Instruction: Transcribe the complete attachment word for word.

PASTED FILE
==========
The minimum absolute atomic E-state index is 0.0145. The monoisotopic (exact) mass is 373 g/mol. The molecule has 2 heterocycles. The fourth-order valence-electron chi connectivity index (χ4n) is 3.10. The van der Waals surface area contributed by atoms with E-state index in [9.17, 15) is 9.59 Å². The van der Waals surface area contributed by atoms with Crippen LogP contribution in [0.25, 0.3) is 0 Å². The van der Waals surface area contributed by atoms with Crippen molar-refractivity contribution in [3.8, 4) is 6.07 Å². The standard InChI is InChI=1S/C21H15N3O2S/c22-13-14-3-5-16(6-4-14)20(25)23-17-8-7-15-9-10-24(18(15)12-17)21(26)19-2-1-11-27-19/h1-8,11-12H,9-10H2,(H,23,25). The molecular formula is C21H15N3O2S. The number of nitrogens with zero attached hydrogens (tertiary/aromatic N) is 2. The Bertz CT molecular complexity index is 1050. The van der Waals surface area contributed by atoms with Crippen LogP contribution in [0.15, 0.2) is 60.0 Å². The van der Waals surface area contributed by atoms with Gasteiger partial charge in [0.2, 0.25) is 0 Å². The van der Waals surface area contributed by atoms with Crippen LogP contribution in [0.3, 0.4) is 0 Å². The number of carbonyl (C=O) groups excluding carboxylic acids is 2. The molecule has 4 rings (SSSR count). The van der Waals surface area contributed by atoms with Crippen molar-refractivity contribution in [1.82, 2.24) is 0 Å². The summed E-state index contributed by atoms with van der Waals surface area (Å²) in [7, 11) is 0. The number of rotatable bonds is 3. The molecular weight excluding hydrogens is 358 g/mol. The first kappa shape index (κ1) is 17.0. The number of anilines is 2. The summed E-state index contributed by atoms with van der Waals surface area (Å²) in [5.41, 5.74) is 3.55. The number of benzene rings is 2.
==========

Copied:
The minimum absolute atomic E-state index is 0.0145. The monoisotopic (exact) mass is 373 g/mol. The molecule has 2 heterocycles. The fourth-order valence-electron chi connectivity index (χ4n) is 3.10. The van der Waals surface area contributed by atoms with E-state index in [9.17, 15) is 9.59 Å². The van der Waals surface area contributed by atoms with Crippen LogP contribution in [0.25, 0.3) is 0 Å². The van der Waals surface area contributed by atoms with Crippen molar-refractivity contribution in [3.8, 4) is 6.07 Å². The standard InChI is InChI=1S/C21H15N3O2S/c22-13-14-3-5-16(6-4-14)20(25)23-17-8-7-15-9-10-24(18(15)12-17)21(26)19-2-1-11-27-19/h1-8,11-12H,9-10H2,(H,23,25). The molecular formula is C21H15N3O2S. The number of nitrogens with zero attached hydrogens (tertiary/aromatic N) is 2. The Bertz CT molecular complexity index is 1050. The van der Waals surface area contributed by atoms with Crippen LogP contribution in [0.15, 0.2) is 60.0 Å². The van der Waals surface area contributed by atoms with Gasteiger partial charge in [0.2, 0.25) is 0 Å². The van der Waals surface area contributed by atoms with Crippen LogP contribution in [0.3, 0.4) is 0 Å². The number of carbonyl (C=O) groups excluding carboxylic acids is 2. The molecule has 4 rings (SSSR count). The van der Waals surface area contributed by atoms with Crippen molar-refractivity contribution in [1.82, 2.24) is 0 Å². The summed E-state index contributed by atoms with van der Waals surface area (Å²) in [7, 11) is 0. The number of rotatable bonds is 3. The molecular weight excluding hydrogens is 358 g/mol. The first kappa shape index (κ1) is 17.0. The number of anilines is 2. The summed E-state index contributed by atoms with van der Waals surface area (Å²) in [5.41, 5.74) is 3.55. The number of benzene rings is 2.